The Embedded Domain Specific Lanaguage to create “shell-expressions.”
type 'a t = 'a Language.t
The type of a Genspio expression.
type str = Language.byte_array
Type to encode arbitrary byte-arrays in the EDSL as
str t values, OCaml literal strings or the outputs (as in
stdout) of processes are byte-arrays.
NUL-terminated “C-like” strings are encoded at a lower level than this EDSL (as
c_string t values). C-strings cannot contain the
'\x00' character. The command line arguments of commands as well as the contents of environment variables must be C-strings. Genspio treats them properly by failing when a wrong byte-array needs to be converted to a C-string.
val int : int -> int t
val bool : bool -> bool t
Add a “comment” string to an expression (will be displayed in error messages happening inside the expression).
"Some comment" %%% expr is an alias for
comment "Some comment" expr.
Call a command from its list of “arguments” (including the first argument being the actual command).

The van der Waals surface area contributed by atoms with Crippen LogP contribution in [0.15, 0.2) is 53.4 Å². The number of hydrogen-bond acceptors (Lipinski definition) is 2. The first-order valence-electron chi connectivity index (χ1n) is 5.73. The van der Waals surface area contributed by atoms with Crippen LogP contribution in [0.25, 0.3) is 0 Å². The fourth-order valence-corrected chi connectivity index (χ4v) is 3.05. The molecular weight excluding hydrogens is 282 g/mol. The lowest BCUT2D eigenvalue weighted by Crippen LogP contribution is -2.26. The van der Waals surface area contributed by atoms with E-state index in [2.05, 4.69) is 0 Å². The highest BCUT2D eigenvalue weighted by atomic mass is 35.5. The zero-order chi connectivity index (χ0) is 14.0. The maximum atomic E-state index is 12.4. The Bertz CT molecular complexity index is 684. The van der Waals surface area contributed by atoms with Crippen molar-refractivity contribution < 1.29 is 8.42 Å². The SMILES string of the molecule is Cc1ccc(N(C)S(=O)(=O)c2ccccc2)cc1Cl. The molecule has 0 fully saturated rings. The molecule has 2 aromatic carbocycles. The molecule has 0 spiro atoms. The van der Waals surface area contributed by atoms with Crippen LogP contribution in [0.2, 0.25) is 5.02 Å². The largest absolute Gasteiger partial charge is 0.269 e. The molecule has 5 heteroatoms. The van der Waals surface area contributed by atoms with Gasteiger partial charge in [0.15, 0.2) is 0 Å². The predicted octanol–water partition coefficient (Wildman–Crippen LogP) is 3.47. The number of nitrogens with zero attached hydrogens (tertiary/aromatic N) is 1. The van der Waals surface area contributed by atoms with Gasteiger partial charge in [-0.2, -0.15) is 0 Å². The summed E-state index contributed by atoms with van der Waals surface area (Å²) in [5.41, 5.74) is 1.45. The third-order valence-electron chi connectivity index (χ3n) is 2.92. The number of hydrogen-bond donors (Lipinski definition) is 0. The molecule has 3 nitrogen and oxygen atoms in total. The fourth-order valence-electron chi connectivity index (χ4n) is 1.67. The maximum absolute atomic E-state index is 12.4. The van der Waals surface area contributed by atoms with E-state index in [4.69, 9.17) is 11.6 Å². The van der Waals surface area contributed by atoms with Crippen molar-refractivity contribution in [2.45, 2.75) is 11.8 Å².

val exec : string list -> unit t
call but with string literals; i.e.
exec ["a"; "b"] is actually
call [string "a"; string "b"] which is the usual shell command
"a b" (with proper escaping).
Get the value of an environment variable as a string; it returns the empty string when the variable is not defined. If the argument is not a valid variable name, behavior is undefined.
Set the value of an environment variable as a string; it returns the empty string is the variable is not defined.
~var argument is not a valid variable name or if the value does not fit in a shell variable (e.g. newlines), behavior is undefined.
Also, the total environment of a UNIX process counts towards the total size of the arguments passed on to a sub-process (see usually the result of
"getconf ARG_MAX"). Genspio does not check for that limit which is not that high in some operating systems (e.g. about 200 KiB on the MacOSX Sierra that the Travis CI runs …). You might prefer putting or accumulating things in a
Check whether a file exists, i.e. a shortcut for
call [str "test"; str "-f"; path] |> succeeds.
module Bool : sig ... end
Conversions of the
bool t type.
module Integer : sig ... end
int t values (arithmetic, comparisons, conversions, etc.).
module Elist : sig ... end
'a list t values.
module Str : sig ... end
val nop : unit t
The silent “no-operation.”
loop_seq_while condition body is a shortcut for
loop_while condition ~body:(seq body).
Create a normal case for a
Create a file-descriptor to file-descriptor redirection.
unit t expression after applying a list of file-descriptor redirections.